Archive for the ‘Mary (1926)’ Category

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Mary, pp. 99-101

August 13, 2010

In remembering his  departure from  the scenes of battle in 1920 after being “wounded in the head” (99)–memories inspired by Podtyagin’s question “When did you leave Russia?” (98)–Ganin mentally traces his route from the  Northern Crimea to Turkey:

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Mary, pp. 91-93: the poems in the letters?

July 15, 2010

The letters between Ganin and Mary contain four snippets from poems, only one of which is identified as authored by Podtyagin: Read the rest of this entry ?

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Mary, p. 91: “like a cabbage white butterfly”

July 15, 2010

The exchange of letters between Ganin and Mary is evocatively described:  “There was something touching and wonderful about the way their letters managed to pass across the terrible Russia of that time–like a cabbage white butterfly flying over the trenches.” Read the rest of this entry ?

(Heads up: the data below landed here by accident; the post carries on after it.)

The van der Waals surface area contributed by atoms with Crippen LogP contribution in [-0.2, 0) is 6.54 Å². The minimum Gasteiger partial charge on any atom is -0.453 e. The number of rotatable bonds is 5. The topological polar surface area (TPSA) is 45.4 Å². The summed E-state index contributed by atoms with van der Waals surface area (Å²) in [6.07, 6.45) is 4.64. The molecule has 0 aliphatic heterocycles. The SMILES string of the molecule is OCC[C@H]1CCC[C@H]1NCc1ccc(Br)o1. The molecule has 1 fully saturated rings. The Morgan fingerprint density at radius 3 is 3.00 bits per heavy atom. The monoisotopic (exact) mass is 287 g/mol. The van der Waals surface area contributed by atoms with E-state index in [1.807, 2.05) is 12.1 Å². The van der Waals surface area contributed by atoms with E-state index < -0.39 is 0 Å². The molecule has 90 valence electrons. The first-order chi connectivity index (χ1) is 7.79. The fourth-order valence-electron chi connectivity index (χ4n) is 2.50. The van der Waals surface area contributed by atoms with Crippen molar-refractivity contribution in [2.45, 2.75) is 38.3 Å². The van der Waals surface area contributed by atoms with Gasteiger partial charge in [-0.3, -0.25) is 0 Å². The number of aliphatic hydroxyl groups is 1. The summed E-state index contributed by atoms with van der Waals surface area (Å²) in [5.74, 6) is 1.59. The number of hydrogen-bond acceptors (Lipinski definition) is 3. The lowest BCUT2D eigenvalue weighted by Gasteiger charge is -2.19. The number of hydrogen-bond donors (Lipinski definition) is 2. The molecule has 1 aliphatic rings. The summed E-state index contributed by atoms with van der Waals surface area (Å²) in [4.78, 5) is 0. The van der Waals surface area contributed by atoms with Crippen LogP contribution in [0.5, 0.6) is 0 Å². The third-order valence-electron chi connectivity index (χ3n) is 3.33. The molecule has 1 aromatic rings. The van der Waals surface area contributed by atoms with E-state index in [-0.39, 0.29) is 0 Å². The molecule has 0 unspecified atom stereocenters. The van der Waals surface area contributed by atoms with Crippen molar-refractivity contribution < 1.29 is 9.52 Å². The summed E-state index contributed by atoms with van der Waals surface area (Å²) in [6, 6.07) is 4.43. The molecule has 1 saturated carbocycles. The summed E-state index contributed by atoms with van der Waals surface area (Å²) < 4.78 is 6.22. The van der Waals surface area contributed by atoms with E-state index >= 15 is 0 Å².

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Mary, p. 88: “he remembered the whole of the Crimean winter, 1917-1918″

July 14, 2010

Ganin remembers his time as a combatant in the northern Crimea and Yalta, the holiday resort on the shores of the Black Sea, during the momentous twelve months of 1917-1918, Read the rest of this entry ?

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Mary, p. 84: “The Trousered Cloud”

June 6, 2010

In describing the loss of his passport to Klara, Podtyagin says “‘That’s it:  I dropped it.  Poetic license:  elided passport.  “The Trousered Cloud” by Mayakovski.  Great big clouded cretin, that’s what I am.'” Read the rest of this entry ?

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Mary, p. 83: “the percentage of happiness”

June 6, 2010

Fate and destiny are consistent Nabokov themes.  Here, fate is equated to the listings of a railroad timetable, Read the rest of this entry ?

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Mary, p. 81: futurism

February 13, 2010

As they ride to the consulate to obtain Podtyagin’s visa (a quest which will fail because Podtyagin has left his passport on the tram), Read the rest of this entry ?